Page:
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As Emergency Goalie Scott Foster Stood Tall for Chicago, His Friends Had a Blast Watching the Show

Word spread quickly. Scott Foster was actually GOING IN TO A GAME for the Chicago Blackhawks. His buddies enjoyed watching his first-star performance.

The man burst from the lobby with breaking news, interrupting the celebration and hollering like Paul Revere. It was Thursday night at Johnny’s IceHouse East in Chicago, a few minutes after the over-40 men’s league championship. As rink general manager Pete Johnson attempted to corral the winning team for pictures and a trophy presentation, the bombshells landed:




The players rushed into the lobby, many still wearing full equipment and skates. If true, this was too good to miss. They clamored for views of the television, which was showing the third period of the Blackhawks-Jets game at United Center, located less than a mile away. The man wasn’t joking. There on the screen, sporting a No. 90 jersey below his familiar steel gray mask, was 36-year-old Scott Foster: adult league teammate, professional accountant and now, thanks to an absurd confluence of fluky circumstances, NHL goalie for the Chicago Blackhawks.

“Pretty crazy, huh?” Johnson says. “Unreal.”

Except it actually happened. Foster actually played 14:01, actually stopped seven shots, actually secured a 6–2 victory. He actually heard the crowd chant his name, over and over, and then actually received first-star honors and a shimmering wrestling belt that the Blackhawks award in-house. Later he conducted an actually hilarious postgame interview, in which Foster was asked about Chicago coach Joel Quenneville laughing upon his entrance. He paused for a moment and nodded. “I think I would too.”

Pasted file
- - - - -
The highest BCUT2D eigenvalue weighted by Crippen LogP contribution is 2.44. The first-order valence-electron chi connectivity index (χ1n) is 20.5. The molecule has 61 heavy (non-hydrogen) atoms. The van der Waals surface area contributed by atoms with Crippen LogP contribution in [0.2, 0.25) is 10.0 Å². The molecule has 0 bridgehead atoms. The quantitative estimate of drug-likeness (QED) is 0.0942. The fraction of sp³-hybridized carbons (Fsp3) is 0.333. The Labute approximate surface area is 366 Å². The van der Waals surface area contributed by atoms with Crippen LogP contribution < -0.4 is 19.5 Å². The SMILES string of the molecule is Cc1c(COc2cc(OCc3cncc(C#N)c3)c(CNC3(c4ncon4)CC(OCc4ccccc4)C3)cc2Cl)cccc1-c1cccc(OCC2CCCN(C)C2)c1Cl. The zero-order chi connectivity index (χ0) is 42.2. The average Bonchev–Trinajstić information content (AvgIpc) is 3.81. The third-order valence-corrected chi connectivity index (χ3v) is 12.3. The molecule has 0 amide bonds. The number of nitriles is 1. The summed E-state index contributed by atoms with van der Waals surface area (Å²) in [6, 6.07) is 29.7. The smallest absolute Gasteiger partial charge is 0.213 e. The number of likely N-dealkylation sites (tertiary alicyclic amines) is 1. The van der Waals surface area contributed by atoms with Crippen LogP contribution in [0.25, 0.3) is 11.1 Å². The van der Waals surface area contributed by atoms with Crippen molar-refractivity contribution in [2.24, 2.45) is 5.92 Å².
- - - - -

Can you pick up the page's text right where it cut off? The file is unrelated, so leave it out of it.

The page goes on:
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To the boys watching back at Johnny’s, this was all a riot. They know Foster as a mild-mannered, stay-at-home netminder, a father of two young daughters who always hits the ice before anyone else to warm up. They know that he graduated in 2006 from Western Michigan University, where he played varsity hockey for four years but only started for two, and that now he works at Golub Capital, mostly in corporate accounting. They did not know that he used to stuff hockey trading cards in his skates for good luck, though they are not surprised; he is a goalie, after all.

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“He’s a good s---,” says Mark Olson, one of Foster’s teammates with an Elite League outfit called 200x85. “Very humble, very respectful. It couldn’t have happened to a better guy. I think that’s half the reason the place was up for grabs.”

Indeed, the party funneled into the rink bar as the third period progressed, roars and toasts of Labatt accompanying each shot that Foster saved. A gimme against Tyler Myers, less than a minute after replacing injured starter Collin Delia. A wrister from Patrik Laine, a backhander from Andrew Copp, a Dustin Byfuglien sizzler. At one point, Johnson sent a text to TV play-by-play announcer and friend Pat Foley, which earned a Johnny’s shoutout on live air. “I’m pretty sure they might’ve ran out of alcohol last night,” Olson says. “Normally we don’t like spilling beer. In this case, it was damn well worth it.”